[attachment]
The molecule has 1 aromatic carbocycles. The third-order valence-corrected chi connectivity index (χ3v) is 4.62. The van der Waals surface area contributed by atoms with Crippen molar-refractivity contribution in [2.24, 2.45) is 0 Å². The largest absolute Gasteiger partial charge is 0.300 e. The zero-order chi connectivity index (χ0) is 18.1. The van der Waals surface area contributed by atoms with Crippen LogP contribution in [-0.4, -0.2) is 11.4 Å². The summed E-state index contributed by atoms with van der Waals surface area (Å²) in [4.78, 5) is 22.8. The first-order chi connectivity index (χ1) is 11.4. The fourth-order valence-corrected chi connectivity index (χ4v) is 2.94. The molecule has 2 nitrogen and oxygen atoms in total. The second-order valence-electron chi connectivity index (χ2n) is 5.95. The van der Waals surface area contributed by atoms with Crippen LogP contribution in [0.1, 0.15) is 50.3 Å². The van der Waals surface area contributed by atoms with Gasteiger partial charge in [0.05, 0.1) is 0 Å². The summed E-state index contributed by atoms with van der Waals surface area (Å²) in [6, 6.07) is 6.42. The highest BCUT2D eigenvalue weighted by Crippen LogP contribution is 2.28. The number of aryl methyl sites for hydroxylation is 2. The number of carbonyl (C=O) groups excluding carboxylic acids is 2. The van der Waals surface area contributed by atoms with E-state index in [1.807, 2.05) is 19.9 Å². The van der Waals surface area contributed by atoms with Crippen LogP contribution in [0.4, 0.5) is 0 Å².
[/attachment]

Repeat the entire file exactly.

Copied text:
The molecule has 1 aromatic carbocycles. The third-order valence-corrected chi connectivity index (χ3v) is 4.62. The van der Waals surface area contributed by atoms with Crippen molar-refractivity contribution in [2.24, 2.45) is 0 Å². The largest absolute Gasteiger partial charge is 0.300 e. The zero-order chi connectivity index (χ0) is 18.1. The van der Waals surface area contributed by atoms with Crippen LogP contribution in [-0.4, -0.2) is 11.4 Å². The summed E-state index contributed by atoms with van der Waals surface area (Å²) in [4.78, 5) is 22.8. The first-order chi connectivity index (χ1) is 11.4. The fourth-order valence-corrected chi connectivity index (χ4v) is 2.94. The molecule has 2 nitrogen and oxygen atoms in total. The second-order valence-electron chi connectivity index (χ2n) is 5.95. The van der Waals surface area contributed by atoms with Crippen LogP contribution in [0.1, 0.15) is 50.3 Å². The van der Waals surface area contributed by atoms with Gasteiger partial charge in [0.05, 0.1) is 0 Å². The summed E-state index contributed by atoms with van der Waals surface area (Å²) in [6, 6.07) is 6.42. The highest BCUT2D eigenvalue weighted by Crippen LogP contribution is 2.28. The number of aryl methyl sites for hydroxylation is 2. The number of carbonyl (C=O) groups excluding carboxylic acids is 2. The van der Waals surface area contributed by atoms with E-state index in [1.807, 2.05) is 19.9 Å². The van der Waals surface area contributed by atoms with Crippen LogP contribution in [0.4, 0.5) is 0 Å².